Apple-icious

Last night on Twitter someone said to me, “I can’t imagine dealing with NYC and kids“, which made me wonder why we do it. I’m sure lots of people who live around here don’t feel the need to drag their small children up the coast to one of the biggest cities in the world just so everyone can get annoyed about new and different things, in between maybe seeing a few sights. Maybe they’re right. Maybe it should be a magical experience when they’re 12, or 20, like it was for us. Maybe we just want to re-create the wonder of our first trip to New York, but instead we’re making them hate it. Or maybe we go just because we, the adults, want to remember that we can.

The first time I came to NYC was the summer of my second year in university. I was almost 21, and on my way to San Fransisco with my best friend on the J1 exchange scheme that still runs between the US and Ireland. (It enables college students to spend one summer in the US – or Ireland, but it seems very few people take it up in that direction – so long as they can prove they have a course to return to in the autumn.)

So we were on a plane full of students and we all flew into JFK and were put up in Columbia University dorms for the first night, followed by an information session, and then they’d send us all off on our ways for the rest of the summer. Most of our plane was going to Long Island – Idlewild, Martha’s Vineyard – we were practically the only two of that shipment heading on out to the other side of the country. I’m not sure why; we stuck a pin in the map.

There was one guy my friend F knew from college on the plane, and the three of us ended up sharing a dorm room that night. We were pretty excited to be there, but this guy was practically levitating with the thrill. I think he was only 19, much younger than our staid 20-and-a-halfs, and he sat up the entire night staring out the window at the dark and the lights and the sirens and trying to believe that he was really in New York.

Times Square by night.

Not from this trip. 2009, I think.

I had been to Boston for two weeks the summer before, so I’d broken my American duck and could be blasé about the whole thing – but I’d been almost the same. When you spend your whole life watching American films and American tv shows, it’s uncannily like stepping into the screen to find that it really exists.

We can’t ever replicate that feeling for our children. America is their bread and butter (sorry, PB&J), it’s their standard, their norm, their status quo. It’s never going to be Other for them the way it was for us.

But Manhattan; that’s a whole separate ballgame. Even if you’re American, I’m willing to bet that your first trip to the Big Apple is a big deal. I know I’m more a city mouse than a country mouse, because when I stand on Fifth Avenue, or pretty much anywhere else there, surrounded by skyscrapers or elegant four-story brownstones, seeing the blue sky stretching up in a slice to my left and right, steam escaping from a subway vent, a host of yellow taxis bearing down on me, horns-a-blowin’… well, I just want to take a deep breath (cough, cough) and let it all sink in. It’s my jam, you know.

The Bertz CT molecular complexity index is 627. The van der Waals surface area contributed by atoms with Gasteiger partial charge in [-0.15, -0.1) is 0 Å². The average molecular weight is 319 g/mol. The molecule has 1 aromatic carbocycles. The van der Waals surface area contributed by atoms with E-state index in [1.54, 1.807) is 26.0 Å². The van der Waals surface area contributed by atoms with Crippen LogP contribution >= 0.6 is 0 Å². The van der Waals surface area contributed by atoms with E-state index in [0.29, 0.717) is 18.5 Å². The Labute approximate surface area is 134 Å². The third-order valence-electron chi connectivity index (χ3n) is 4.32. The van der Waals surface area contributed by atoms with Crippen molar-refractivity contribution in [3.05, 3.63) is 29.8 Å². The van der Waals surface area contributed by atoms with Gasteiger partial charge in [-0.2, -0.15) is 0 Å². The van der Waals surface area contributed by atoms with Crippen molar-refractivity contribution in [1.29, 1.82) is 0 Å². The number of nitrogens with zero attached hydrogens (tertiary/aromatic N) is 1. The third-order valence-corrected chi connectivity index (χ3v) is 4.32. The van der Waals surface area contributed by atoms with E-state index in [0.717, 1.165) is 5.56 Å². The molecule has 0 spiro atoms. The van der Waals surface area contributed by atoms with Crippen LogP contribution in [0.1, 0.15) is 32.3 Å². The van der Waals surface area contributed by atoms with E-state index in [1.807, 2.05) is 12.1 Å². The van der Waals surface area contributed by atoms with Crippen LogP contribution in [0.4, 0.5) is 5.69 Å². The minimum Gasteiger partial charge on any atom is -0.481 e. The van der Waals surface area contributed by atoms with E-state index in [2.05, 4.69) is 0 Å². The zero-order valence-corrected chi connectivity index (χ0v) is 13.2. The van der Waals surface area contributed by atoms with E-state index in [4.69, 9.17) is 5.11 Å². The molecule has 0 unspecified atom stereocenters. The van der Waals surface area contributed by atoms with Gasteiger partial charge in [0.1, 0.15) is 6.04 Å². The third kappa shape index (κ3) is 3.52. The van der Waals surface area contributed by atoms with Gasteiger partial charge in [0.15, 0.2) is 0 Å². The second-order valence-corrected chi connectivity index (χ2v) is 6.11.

I always want to take a photo of that perfect slice, the symmetry of the buildings on either side… but I’m always in the middle of the street at the time, so I can’t stop to capture it.

Blue sky between two tall buildings.

2011; the best example I can find of the slice of blue.

Besides the aesthetics, there’s the sheer vibrancy of New York City. The sense that you’re in a small space with a huge number of people, all living their daily lives, going about their normal things, people of all colours and races and religions and ethnicities. It’s Life, concentrated. I love looking at New York toddlers and thinking about how they’ll grow up right in the thick of it. (Or maybe they won’t, of course. Their parents might move to Brooklyn next year and all the way out to New Jersey two years after that, as many sensible people do. Sometimes you really need the breathing room.) When I’m there I feel like I really am in the hub of the world. It’s the coolest place there is.

Times Square by day

2007. Bustly.

So that’s why. We bring the kids because they’re ours and a babysitter for the weekend would be expensive, and because we think they might like some of the things we have to show them, and because travel broadens the mind and makes you appreciate the simple comforts of home. But really, we go because New York City is New York City, centre of the known universe, a place like no other, where – if even for tiny moments in between whine-fests and demands for piggybacks and people getting their ya-yas out by jumping repeatedly from one double bed to the other – we can soak in the Cool and plan the next trip, when it will be easier and better and we’ll do all those things we didn’t get to do this time.

3 thoughts on “Apple-icious

  1. Ana

    We had loads of fun with my little ones in NY. We go because: its awesome and we can go by train. We’d go way more if hotels weren’t so damn expensive. Once my little one can reliably go nap-free without freak out, we may try day trips, though it makes for a really short day if you need to be in bed by 9.

    Reply
    1. Maud Post author

      Looking back at my photos I think we actually got more done when the kids were smaller. Because they didn’t have to walk everywhere and their opinions on what to do didn’t have to be taken into account. 🙂

      Reply
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